Martha Thornhill tells this story of a dramatic rescue:
“One morning, my husband was excited to try out his new omelet pan. Never being a fan of reading directions, he put too many eggs in the pan.
“Naturally, it cooked over and began to burn on the heating element.
“As a burned smell filled the air, so did a small amount of smoke.
“At that, our super dog Boudreaux began to rush around the kitchen sniffing the air in every nook and cranny.
“He also began barking and running to the door. Back to the kitchen, more sniffing, then more barking and running to the door.
“And here we thought all he did was sleep and eat — yes, good ol’ Boudreaux was alerting the family to get out and escape the burning … omelet.
“Do you think it’s too soon to disable our battery-powered smoke detector?”
Pall over Baton Rouge
Has anybody noticed that folks around here seem to take LSU football rather seriously?
And they seem to be especially upset over the outcome of a certain contest in January.
Leslie Tassin says he can identify with the new Metro Council member who said he delayed the announcement of his candidacy earlier in the year because he was too depressed due to LSU’s loss in the BCS Championship game:
“I had a similar experience. I was so depressed that I had to take a trip to the Holy Land to put things in perspective.
“I refuse to discuss that game with anyone, because it is over and we cannot change the outcome. …”
“I still attend LSU games, but I will not allow the agony of defeat to ruin the week after.”
She’s grateful …
Lucy Sloan says, “I know there were many Good Samaritans during Isaac. I would like to add two more.
“I am a senior citizen and did not have the physical strength to start my generator.
“My friend and neighbor, Carlton Jones, came out in the midst of the rain and wind to start it for me. He also brought extra extension cords and gasoline and got me hooked up. Then he came back twice a day for three days to bring gasoline and keep it going until my power was restored.
“And he always had a big smile on his face. He acted like I was the one doing him a favor.
“After the storm passed, another neighbor, Brett Woods, came over and cleaned up my front yard.
“Aren’t Baton Rougeans wonderful? I wouldn’t live anywhere else.”
She’s not …
A reader says, “As soon as Isaac cut our power off early Wednesday morning, I hooked up my elderly neighbor with my generator so she could run her refrigerator and a fan.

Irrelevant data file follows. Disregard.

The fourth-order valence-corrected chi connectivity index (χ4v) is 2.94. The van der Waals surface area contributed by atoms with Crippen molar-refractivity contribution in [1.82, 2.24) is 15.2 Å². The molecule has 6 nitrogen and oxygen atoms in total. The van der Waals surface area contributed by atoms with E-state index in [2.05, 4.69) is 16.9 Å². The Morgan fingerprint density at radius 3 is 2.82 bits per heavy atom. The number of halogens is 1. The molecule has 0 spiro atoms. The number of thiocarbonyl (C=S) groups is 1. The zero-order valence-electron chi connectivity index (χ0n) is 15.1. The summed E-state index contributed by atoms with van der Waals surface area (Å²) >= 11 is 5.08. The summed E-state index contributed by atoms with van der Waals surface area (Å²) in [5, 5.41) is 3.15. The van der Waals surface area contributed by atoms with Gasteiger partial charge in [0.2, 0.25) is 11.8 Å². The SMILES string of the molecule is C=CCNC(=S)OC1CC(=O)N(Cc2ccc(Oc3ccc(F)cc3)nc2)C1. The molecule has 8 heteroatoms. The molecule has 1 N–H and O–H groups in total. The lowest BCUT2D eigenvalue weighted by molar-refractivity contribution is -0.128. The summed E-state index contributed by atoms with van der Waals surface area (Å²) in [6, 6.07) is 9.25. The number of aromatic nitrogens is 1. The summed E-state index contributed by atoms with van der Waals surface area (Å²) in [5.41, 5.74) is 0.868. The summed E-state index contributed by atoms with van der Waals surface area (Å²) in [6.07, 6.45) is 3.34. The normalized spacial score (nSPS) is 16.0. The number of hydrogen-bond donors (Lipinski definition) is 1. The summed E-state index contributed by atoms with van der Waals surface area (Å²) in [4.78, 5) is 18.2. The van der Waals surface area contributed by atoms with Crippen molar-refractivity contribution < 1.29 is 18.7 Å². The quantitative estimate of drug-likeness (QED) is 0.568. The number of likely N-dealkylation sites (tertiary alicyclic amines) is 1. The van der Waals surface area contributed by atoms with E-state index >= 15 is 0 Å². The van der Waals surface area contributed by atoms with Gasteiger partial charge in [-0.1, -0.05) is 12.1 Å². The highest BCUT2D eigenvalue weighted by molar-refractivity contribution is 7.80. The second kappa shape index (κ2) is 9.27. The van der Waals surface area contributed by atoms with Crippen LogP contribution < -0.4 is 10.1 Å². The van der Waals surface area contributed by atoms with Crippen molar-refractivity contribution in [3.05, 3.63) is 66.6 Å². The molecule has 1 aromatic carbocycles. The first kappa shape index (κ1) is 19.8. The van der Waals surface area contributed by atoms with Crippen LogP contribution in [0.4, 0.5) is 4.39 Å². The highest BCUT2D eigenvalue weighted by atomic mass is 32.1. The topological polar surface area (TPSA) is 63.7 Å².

“After over 50 hours of continuous service (at my considerable expense, I might add), my fans and fridge began blinking, and I asked her if I could disconnect hers for an hour or two to see if it alleviated the problem. (My fridge was running hot as well.)
“She became very angry, and is no longer speaking to me.
“She told anyone who would listen that I ‘cut her off’ and left her to swelter in her hot house.
“I guess they are right when they say that ‘no good deed goes unpunished.’ ”
Doug Johnson, of Watson, says, “Several weeks ago a very small kitten showed up on our driveway. We trapped it three weeks later when it weighed only 18 ounces.
“How it managed to stay alive here, with surrounding woods that have large snakes, coyotes, hawks and even a couple of bald eagles, is a mystery.
“We were amazed when our toy poodle, Lada, which had her last litter more than three years ago, took Misha on as her own pup and began nursing her!
“And yes, Lada is lactating! Isn’t nature wonderful?”
Special People Dept.
- On Sunday, Therese Marquette Newchurch, of Paincourtville, celebrated her 97th birthday.
- Ted Newport, formerly of Berwick, now in Shreveport, celebrates his 93rd birthday Tuesday.
- Jewell Davis, of Denham Springs, celebrated his 90th birthday Saturday with family and friends at First Baptist Church of Denham Springs.
- Earl and Carole Corkern, of Hammond, celebrated their 60th anniversary Thursday.
- Walt and Velma Beadle Dawson, of Patterson, celebrate 58 years of marriage Tuesday.
- Dr. Joeann and Norvall Clark celebrated their 57th anniversary Sept. 2.
Save the bugs
Joe Tuminaro, of Ville Platte, tells of his friend Boogie, “who liked to take a short ride every day in his pickup.
“We used to tease him by saying, ‘If Boogie came across love bugs on the road, he drives so slow that it would not kill them if they hit his windshield.’ ”
J.P. Morgan, of Geismar, adds to our collection of old sayings:
“After a really good rain, the farmers would call it a ‘middle fuller.’ ”
(My dad had a colorful saying to describe a hard rain, but I don’t think I can repeat it. …)
Write Smiley at Smiley@theadvocate.com. He can also be reached by fax at (225) 388-0351 or mail at P.O. Box 588, Baton Rouge, LA 70821.